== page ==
South Africa's Standard Bank reports jump in first-quarter impairment chargesSouth Africa's Standard Bank reports jump in first-quarter impairment charges
FILE PHOTO: The logo of South Africa’s Standard Bank is seen above the company’s headquarters in Cape Town

JOHANNESBURG (Reuters) – Standard Bank said on Wednesday credit impairment charges were “significantly higher” in the three months to March 31 compared to a year earlier, as the impact of the coronavirus hit its customers.

The bank, Africa’s largest by assets, has withdrawn its financial guidance for 2020 amid the outbreak of the virus and a nationwide lockdown in South Africa that is expected to have dire consequences for the continent’s most industrialised economy.

A number of the lender’s other markets have also announced lockdowns or imposed restrictions.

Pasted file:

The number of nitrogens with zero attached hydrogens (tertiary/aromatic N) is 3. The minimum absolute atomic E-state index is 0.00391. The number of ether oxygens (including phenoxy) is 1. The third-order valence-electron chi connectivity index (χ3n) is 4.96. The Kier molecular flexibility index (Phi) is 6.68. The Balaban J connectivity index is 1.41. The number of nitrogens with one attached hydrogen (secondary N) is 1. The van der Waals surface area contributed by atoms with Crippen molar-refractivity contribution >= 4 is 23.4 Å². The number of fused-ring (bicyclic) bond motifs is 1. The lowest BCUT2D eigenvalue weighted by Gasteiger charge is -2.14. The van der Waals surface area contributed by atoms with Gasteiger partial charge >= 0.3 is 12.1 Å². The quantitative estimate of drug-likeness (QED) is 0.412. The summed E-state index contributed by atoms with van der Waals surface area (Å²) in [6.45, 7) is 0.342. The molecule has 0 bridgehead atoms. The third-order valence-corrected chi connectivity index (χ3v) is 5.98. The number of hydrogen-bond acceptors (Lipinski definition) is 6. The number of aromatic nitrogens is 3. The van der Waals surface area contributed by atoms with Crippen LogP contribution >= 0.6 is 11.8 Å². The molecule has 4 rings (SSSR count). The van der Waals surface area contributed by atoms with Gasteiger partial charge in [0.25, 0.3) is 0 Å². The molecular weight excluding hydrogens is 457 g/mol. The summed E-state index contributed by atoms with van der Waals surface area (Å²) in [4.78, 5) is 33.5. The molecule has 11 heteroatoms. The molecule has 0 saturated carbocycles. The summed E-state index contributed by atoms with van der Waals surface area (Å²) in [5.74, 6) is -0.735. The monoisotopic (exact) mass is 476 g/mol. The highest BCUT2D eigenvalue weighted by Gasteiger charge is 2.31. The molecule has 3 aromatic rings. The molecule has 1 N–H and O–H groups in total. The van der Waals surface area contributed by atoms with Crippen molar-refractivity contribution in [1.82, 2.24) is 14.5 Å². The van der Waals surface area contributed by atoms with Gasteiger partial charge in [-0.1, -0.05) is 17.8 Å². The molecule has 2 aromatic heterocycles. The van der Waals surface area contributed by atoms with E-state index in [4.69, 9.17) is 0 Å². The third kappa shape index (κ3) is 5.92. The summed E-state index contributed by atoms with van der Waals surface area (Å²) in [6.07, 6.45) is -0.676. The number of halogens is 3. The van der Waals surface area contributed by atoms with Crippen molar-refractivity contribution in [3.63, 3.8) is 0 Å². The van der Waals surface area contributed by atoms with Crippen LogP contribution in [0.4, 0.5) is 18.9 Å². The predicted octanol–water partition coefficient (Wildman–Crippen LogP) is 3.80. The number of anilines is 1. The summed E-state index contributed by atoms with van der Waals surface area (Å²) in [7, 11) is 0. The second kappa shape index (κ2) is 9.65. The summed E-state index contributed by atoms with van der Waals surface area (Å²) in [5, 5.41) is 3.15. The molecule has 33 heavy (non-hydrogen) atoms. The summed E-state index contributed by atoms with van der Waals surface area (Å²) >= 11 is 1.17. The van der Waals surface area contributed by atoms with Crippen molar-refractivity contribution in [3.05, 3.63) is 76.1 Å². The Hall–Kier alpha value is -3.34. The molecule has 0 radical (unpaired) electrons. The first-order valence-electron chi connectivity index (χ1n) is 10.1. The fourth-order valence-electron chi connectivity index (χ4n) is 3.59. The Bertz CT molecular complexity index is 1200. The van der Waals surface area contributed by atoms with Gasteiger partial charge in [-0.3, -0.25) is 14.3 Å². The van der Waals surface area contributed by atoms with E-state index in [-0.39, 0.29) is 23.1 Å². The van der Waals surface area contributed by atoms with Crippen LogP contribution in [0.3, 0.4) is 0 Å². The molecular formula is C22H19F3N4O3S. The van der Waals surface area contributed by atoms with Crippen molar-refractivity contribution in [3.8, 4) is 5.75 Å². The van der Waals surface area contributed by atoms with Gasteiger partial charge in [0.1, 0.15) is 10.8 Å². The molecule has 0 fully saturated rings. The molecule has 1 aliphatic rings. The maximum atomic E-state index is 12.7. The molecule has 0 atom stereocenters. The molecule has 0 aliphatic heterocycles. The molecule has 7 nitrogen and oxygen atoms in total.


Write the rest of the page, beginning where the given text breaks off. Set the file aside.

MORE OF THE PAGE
“Credit impairment charges for the period were significantly higher than in the prior year,” Standard Bank said in a statement giving an overview of its performance.

While it said this was in part driven by a deterioration in the performance of its lending portfolio, it added much of the stress on individuals and businesses had not emerged by the end of the period and therefore provisions were based on its best estimate at the time.

Earnings attributable to ordinary shareholders were down 27% in the first quarter and Standard Bank said it had seen slow growth in its net interest income, while non-interest revenue, from transaction fees for instance, grew.

South Africa’s economy had already slipped into recession at the end of the year, and many consumers and firms have been left struggling after years of stagnant or shrinking growth.

President Cyril Ramaphosa on Tuesday announced a 500 billion rand ($26.41 billion) stimulus package to provide some relief, which included a 200 billion rand loan guarantee scheme to be channelled via the banks. The full details have not been announced but it will likely see the government and banks share losses.

($1 = 18.9288 rand)

(Reporting by Emma Rumney. Editing by Carmel Crimmins)